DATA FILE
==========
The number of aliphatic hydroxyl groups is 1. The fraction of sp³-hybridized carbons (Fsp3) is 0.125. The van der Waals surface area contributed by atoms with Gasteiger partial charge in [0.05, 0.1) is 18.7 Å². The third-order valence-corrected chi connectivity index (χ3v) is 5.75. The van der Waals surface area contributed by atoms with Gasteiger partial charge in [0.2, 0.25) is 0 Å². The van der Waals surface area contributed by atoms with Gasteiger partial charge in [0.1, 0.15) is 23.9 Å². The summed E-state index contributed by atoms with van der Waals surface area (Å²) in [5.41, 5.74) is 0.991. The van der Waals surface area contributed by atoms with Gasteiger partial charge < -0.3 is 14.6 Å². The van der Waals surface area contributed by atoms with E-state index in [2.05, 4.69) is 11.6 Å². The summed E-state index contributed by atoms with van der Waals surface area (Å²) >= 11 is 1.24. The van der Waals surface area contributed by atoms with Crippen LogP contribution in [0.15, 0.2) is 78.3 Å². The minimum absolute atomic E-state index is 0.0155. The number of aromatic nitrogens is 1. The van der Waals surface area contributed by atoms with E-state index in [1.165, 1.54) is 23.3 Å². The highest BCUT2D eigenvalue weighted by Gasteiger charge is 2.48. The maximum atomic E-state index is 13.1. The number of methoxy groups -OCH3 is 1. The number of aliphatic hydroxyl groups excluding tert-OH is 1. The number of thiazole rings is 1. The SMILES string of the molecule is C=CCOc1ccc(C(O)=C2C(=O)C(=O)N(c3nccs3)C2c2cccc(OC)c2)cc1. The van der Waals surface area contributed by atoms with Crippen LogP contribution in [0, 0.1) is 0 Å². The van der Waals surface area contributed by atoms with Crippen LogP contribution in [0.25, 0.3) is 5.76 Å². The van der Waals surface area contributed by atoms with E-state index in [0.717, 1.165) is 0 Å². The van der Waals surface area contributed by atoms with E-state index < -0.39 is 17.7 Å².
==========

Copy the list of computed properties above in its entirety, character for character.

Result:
The number of aliphatic hydroxyl groups is 1. The fraction of sp³-hybridized carbons (Fsp3) is 0.125. The van der Waals surface area contributed by atoms with Gasteiger partial charge in [0.05, 0.1) is 18.7 Å². The third-order valence-corrected chi connectivity index (χ3v) is 5.75. The van der Waals surface area contributed by atoms with Gasteiger partial charge in [0.2, 0.25) is 0 Å². The van der Waals surface area contributed by atoms with Gasteiger partial charge in [0.1, 0.15) is 23.9 Å². The summed E-state index contributed by atoms with van der Waals surface area (Å²) in [5.41, 5.74) is 0.991. The van der Waals surface area contributed by atoms with Gasteiger partial charge < -0.3 is 14.6 Å². The van der Waals surface area contributed by atoms with E-state index in [2.05, 4.69) is 11.6 Å². The summed E-state index contributed by atoms with van der Waals surface area (Å²) >= 11 is 1.24. The van der Waals surface area contributed by atoms with Crippen LogP contribution in [0.15, 0.2) is 78.3 Å². The minimum absolute atomic E-state index is 0.0155. The number of aromatic nitrogens is 1. The van der Waals surface area contributed by atoms with E-state index in [1.165, 1.54) is 23.3 Å². The highest BCUT2D eigenvalue weighted by Gasteiger charge is 2.48. The maximum atomic E-state index is 13.1. The number of methoxy groups -OCH3 is 1. The number of aliphatic hydroxyl groups excluding tert-OH is 1. The number of thiazole rings is 1. The SMILES string of the molecule is C=CCOc1ccc(C(O)=C2C(=O)C(=O)N(c3nccs3)C2c2cccc(OC)c2)cc1. The van der Waals surface area contributed by atoms with Crippen LogP contribution in [0, 0.1) is 0 Å². The van der Waals surface area contributed by atoms with Crippen LogP contribution in [0.25, 0.3) is 5.76 Å². The van der Waals surface area contributed by atoms with E-state index in [0.717, 1.165) is 0 Å². The van der Waals surface area contributed by atoms with E-state index < -0.39 is 17.7 Å².